Restoring the architect's vision at The Homewood
We need your help to raise £6,000 to recreate Patrick Gwynne's bespoke swimming pool screen, lost to rust 10 years ago. Find out more about the screen and why it forms a key feature of Gwynne's modernist home.
Over the six decades that Patrick Gwynne lived in The Homewood, he was continually modernising and improving elements both in the house and garden. In the 1960s Gwynne's attention was drawn to the swimming pool screen, originally a corrugated sheet with stained wooden slats, which was proving difficult to maintain.
His solution was to design a new, bespoke screen, approximately 2.5 metres high and 7 metres long, which ran behind and parallel to the north side of the swimming pool.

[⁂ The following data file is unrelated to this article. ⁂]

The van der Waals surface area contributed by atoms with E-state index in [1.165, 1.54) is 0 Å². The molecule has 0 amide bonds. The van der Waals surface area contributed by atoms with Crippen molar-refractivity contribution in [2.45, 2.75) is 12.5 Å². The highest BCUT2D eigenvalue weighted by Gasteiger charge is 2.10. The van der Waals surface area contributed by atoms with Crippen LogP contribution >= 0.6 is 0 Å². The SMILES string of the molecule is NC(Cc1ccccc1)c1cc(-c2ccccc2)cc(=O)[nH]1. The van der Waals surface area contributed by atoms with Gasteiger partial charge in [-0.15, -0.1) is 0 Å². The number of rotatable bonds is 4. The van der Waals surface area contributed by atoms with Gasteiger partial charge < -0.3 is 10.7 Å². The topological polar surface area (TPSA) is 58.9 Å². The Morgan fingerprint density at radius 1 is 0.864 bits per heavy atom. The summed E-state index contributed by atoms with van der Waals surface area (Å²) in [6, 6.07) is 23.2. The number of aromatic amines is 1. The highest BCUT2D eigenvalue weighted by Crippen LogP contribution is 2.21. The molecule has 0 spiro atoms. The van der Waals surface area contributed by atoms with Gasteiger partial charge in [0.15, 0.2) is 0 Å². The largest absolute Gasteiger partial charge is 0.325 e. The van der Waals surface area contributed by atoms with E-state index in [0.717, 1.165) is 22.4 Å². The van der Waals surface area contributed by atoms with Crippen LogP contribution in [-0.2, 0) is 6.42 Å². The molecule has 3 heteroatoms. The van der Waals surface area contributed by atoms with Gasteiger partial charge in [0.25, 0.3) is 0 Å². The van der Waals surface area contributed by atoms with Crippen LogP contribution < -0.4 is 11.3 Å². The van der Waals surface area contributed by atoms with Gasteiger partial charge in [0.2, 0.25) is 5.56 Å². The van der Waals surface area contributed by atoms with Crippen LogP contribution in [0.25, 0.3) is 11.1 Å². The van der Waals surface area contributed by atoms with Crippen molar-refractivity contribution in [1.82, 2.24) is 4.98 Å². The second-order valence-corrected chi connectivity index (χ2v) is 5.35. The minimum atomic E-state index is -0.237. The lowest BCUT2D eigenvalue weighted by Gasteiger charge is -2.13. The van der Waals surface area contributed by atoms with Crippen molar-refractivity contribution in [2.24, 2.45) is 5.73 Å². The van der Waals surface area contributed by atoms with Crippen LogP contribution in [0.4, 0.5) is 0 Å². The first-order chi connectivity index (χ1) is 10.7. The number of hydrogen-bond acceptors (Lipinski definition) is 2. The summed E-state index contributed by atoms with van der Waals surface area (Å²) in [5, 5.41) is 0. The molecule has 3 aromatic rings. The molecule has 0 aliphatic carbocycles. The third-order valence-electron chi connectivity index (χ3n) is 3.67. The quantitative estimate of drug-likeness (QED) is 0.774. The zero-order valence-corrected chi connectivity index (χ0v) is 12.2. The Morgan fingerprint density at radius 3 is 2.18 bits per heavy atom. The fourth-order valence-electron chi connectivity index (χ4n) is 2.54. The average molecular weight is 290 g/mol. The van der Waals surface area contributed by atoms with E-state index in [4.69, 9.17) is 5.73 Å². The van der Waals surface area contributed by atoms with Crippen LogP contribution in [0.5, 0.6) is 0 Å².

The screen comprised a white metal frame on metal pillars and a series of grey vertical plastic panels, angled at 45° to let light and wind pass through. It was complemented by luxuriant planting, composed of striking red and white climbers.
Patrick’s screen fulfilled an artistic function, balancing the architecture of the left-hand side of the house and softening the landscape, as well as a practical one, screening pool users from visitors approaching from the back of the house.
Over the years, the metal support and frame rusted through, and the entire structure collapsed in 2007. However, sufficient elements of the original design remain to enable a replica to be commissioned.